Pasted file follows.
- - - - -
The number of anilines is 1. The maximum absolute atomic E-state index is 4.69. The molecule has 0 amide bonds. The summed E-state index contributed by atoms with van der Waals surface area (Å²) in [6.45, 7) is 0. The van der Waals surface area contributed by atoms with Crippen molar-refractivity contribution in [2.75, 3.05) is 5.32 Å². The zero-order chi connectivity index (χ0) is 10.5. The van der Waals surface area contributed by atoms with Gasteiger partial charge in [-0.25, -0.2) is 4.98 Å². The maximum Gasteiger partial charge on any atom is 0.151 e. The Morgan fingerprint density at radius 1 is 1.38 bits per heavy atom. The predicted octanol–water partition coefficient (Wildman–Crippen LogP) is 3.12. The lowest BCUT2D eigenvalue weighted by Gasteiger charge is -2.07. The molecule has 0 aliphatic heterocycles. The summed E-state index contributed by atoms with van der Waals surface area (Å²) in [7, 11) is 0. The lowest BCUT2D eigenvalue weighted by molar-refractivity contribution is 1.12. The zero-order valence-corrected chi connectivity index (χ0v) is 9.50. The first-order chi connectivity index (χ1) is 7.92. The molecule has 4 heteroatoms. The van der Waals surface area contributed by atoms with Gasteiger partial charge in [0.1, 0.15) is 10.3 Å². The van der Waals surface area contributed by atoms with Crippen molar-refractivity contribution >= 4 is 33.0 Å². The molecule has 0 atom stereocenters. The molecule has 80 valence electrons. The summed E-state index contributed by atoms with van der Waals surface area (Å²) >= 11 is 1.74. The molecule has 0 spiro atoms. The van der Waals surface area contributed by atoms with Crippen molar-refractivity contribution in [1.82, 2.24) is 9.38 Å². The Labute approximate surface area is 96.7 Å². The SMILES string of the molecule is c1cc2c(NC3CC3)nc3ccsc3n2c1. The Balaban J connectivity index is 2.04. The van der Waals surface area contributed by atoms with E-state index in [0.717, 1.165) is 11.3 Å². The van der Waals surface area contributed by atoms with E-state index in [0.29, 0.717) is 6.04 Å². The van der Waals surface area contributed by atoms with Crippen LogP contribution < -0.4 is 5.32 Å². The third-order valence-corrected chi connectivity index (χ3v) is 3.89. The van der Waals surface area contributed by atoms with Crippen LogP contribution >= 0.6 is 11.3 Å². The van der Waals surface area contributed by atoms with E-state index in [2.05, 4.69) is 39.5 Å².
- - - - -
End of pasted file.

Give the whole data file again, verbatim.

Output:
The number of anilines is 1. The maximum absolute atomic E-state index is 4.69. The molecule has 0 amide bonds. The summed E-state index contributed by atoms with van der Waals surface area (Å²) in [6.45, 7) is 0. The van der Waals surface area contributed by atoms with Crippen molar-refractivity contribution in [2.75, 3.05) is 5.32 Å². The zero-order chi connectivity index (χ0) is 10.5. The van der Waals surface area contributed by atoms with Gasteiger partial charge in [-0.25, -0.2) is 4.98 Å². The maximum Gasteiger partial charge on any atom is 0.151 e. The Morgan fingerprint density at radius 1 is 1.38 bits per heavy atom. The predicted octanol–water partition coefficient (Wildman–Crippen LogP) is 3.12. The lowest BCUT2D eigenvalue weighted by Gasteiger charge is -2.07. The molecule has 0 aliphatic heterocycles. The summed E-state index contributed by atoms with van der Waals surface area (Å²) in [7, 11) is 0. The lowest BCUT2D eigenvalue weighted by molar-refractivity contribution is 1.12. The zero-order valence-corrected chi connectivity index (χ0v) is 9.50. The first-order chi connectivity index (χ1) is 7.92. The molecule has 4 heteroatoms. The van der Waals surface area contributed by atoms with Gasteiger partial charge in [0.1, 0.15) is 10.3 Å². The van der Waals surface area contributed by atoms with Crippen molar-refractivity contribution >= 4 is 33.0 Å². The molecule has 0 atom stereocenters. The molecule has 80 valence electrons. The summed E-state index contributed by atoms with van der Waals surface area (Å²) >= 11 is 1.74. The molecule has 0 spiro atoms. The van der Waals surface area contributed by atoms with Crippen molar-refractivity contribution in [1.82, 2.24) is 9.38 Å². The Labute approximate surface area is 96.7 Å². The SMILES string of the molecule is c1cc2c(NC3CC3)nc3ccsc3n2c1. The Balaban J connectivity index is 2.04. The van der Waals surface area contributed by atoms with E-state index in [0.717, 1.165) is 11.3 Å². The van der Waals surface area contributed by atoms with E-state index in [0.29, 0.717) is 6.04 Å². The van der Waals surface area contributed by atoms with Crippen LogP contribution < -0.4 is 5.32 Å². The third-order valence-corrected chi connectivity index (χ3v) is 3.89. The van der Waals surface area contributed by atoms with Crippen LogP contribution >= 0.6 is 11.3 Å². The van der Waals surface area contributed by atoms with E-state index in [2.05, 4.69) is 39.5 Å².